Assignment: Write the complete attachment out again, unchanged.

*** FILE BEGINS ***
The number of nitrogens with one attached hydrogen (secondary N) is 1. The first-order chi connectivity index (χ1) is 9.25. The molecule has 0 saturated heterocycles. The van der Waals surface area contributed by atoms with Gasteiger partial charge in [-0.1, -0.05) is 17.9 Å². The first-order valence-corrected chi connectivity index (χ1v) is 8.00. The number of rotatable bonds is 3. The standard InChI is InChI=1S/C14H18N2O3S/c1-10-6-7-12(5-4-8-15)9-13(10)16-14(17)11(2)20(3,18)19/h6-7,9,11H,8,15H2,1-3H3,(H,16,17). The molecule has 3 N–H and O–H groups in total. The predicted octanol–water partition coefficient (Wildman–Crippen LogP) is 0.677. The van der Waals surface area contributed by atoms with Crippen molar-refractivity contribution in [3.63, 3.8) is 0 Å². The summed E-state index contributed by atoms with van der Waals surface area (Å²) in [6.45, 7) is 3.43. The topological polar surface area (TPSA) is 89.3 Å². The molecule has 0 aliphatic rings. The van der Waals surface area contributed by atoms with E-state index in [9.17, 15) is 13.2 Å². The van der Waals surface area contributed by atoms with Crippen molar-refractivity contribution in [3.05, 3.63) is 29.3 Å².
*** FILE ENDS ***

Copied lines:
The number of nitrogens with one attached hydrogen (secondary N) is 1. The first-order chi connectivity index (χ1) is 9.25. The molecule has 0 saturated heterocycles. The van der Waals surface area contributed by atoms with Gasteiger partial charge in [-0.1, -0.05) is 17.9 Å². The first-order valence-corrected chi connectivity index (χ1v) is 8.00. The number of rotatable bonds is 3. The standard InChI is InChI=1S/C14H18N2O3S/c1-10-6-7-12(5-4-8-15)9-13(10)16-14(17)11(2)20(3,18)19/h6-7,9,11H,8,15H2,1-3H3,(H,16,17). The molecule has 3 N–H and O–H groups in total. The predicted octanol–water partition coefficient (Wildman–Crippen LogP) is 0.677. The van der Waals surface area contributed by atoms with Crippen molar-refractivity contribution in [3.63, 3.8) is 0 Å². The summed E-state index contributed by atoms with van der Waals surface area (Å²) in [6.45, 7) is 3.43. The topological polar surface area (TPSA) is 89.3 Å². The molecule has 0 aliphatic rings. The van der Waals surface area contributed by atoms with E-state index in [9.17, 15) is 13.2 Å². The van der Waals surface area contributed by atoms with Crippen molar-refractivity contribution in [3.05, 3.63) is 29.3 Å².